downloadable content. DLC is content that we can promote in store and sell in store that the customer can download through online platforms. That's going extremely well and we are gaining share and will be the market share leader in DLC content sold at retail. In addition to that, we made three key acquisitions: Kongregate.com, a casual gaming site that sells ad-based and currency based games; Impulse, our PC download business; and Spawn Labs, streaming technology that isn't in the marketplace yet. The model there is to stream games to consumers with varying price points."
"We have seen some very interesting behaviors. We just did a survey and some consumer work of all the people that have bought digital content at GameStop. A couple of interesting things: 50% of the consumers never bought DLC before. It is clear we are introducing DLC to mom and dad. We are bringing digital content to people who have never seen it before. If you go online to buy digital content it is far more complex than the app store because games are bigger files. We are bringing a lot of people into DLC that were never there before."
Raines on the future of brick-and-mortar:
"Our stores have already begun to transition. There's a lot more discovery and less inventory in stores. If you go to our stores most of them will have a digital kiosks, you will see us promoting digital content through TVs and so forth. The store becomes a discovery and entertainment center as much as it is a physical inventory location. We know there is going to be demand for physical games for a pretty long time. There's an over 100 million installed base of consoles out there, there will be a used business that will go on. In terms of our stores, we said this year there will be a net zero square footage growth in the US. We think that's a good target for next year as well. If there is less demand for stores we have a model that allows us to close stores and allow us to relocate them, etc. The store becomes an entertainment center. It becomes a hybrid store."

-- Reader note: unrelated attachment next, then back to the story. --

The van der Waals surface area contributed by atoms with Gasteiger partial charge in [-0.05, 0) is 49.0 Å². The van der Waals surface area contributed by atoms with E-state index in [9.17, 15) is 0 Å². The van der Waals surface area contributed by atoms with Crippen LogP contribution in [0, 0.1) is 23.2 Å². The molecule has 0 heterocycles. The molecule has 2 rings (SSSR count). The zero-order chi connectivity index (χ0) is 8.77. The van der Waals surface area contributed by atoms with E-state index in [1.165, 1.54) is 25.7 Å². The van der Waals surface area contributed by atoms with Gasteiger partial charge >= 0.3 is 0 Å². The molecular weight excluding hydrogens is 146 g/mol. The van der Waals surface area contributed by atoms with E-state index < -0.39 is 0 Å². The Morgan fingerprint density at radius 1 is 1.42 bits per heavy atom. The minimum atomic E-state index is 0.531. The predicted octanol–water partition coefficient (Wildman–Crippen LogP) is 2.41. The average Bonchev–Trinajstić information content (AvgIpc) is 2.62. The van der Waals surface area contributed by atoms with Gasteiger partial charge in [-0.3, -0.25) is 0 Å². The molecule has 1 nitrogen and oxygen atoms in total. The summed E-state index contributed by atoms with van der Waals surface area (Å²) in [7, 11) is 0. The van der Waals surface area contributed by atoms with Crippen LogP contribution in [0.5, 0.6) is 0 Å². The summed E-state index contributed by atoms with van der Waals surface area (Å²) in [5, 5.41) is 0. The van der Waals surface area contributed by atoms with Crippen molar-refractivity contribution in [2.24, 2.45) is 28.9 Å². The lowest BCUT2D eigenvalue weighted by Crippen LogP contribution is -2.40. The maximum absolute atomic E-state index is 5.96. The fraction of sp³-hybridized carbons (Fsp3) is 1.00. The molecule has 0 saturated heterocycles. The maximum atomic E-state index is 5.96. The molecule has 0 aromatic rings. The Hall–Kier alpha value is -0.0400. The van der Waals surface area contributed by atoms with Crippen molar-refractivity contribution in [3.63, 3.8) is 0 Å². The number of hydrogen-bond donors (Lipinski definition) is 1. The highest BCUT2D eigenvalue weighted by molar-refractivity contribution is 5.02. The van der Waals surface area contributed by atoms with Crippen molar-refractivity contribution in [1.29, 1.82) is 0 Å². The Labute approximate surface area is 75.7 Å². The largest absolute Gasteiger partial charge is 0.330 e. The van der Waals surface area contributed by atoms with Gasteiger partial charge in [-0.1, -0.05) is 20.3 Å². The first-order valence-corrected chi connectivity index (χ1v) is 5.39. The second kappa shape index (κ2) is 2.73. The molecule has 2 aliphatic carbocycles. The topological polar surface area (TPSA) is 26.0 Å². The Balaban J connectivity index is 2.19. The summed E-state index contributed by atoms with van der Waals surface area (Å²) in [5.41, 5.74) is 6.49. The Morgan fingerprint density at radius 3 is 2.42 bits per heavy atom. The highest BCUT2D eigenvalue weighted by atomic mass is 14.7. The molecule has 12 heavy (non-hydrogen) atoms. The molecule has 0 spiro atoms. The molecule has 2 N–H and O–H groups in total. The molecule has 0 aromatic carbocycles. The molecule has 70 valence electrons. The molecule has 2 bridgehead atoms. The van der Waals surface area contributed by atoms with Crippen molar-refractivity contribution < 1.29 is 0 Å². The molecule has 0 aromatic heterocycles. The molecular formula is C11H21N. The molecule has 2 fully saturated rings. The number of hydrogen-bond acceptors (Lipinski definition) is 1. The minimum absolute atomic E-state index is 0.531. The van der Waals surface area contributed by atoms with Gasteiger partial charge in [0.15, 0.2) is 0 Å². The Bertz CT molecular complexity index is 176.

Raines on social and mobile gaming:
"It's clear that Facebook games, specifically Zynga, have expanded the audience for gaming. They have brought in people that weren't there before. A lot of people play Farmville and Mafia Wars and Cityville that have perhaps never played a video game before. They have also taken share of time. We see that people spend a lot of time on this. At the same time, we also know that many of them have not had high rates of sale. Angry Birds has been a success, Farmville has been a success. Because we are in that space through our Jolt acquisition, we know there isn't a ton of revenue running around in those businesses aside from the one or two marquee games. Having said all of that, we think it is an exciting category. You will see us be here at holiday with extensive promotions promoting casual games in our stores for people to play on their phone and online. You may even see us bundle some casual games with some console games and holiday products. We participate in Farmville and the other social games through
game card sales in our stores. We sell digital currency to allow you to play those games on social platforms."
"We have had some very interesting conversations and visits with Zynga to see how we can grow more and even use GameStop and Power Up rewards to launch more games on tablets and online. We are very actively engaged in that with all the major players. One of the challenges the social games folks have is how do they get their price points up. How do they get beyond the 99 cents and $4.99, and one of the things we do really well is the selling process for $59 games. We have a really unique marketing tool with PowerUp rewards, we do fulfillment online and that is really attractive to the social game developers. Holiday will have a lot of tablet activity so you will see us be active in that space."
Reported by Jeanine Poggi in New York.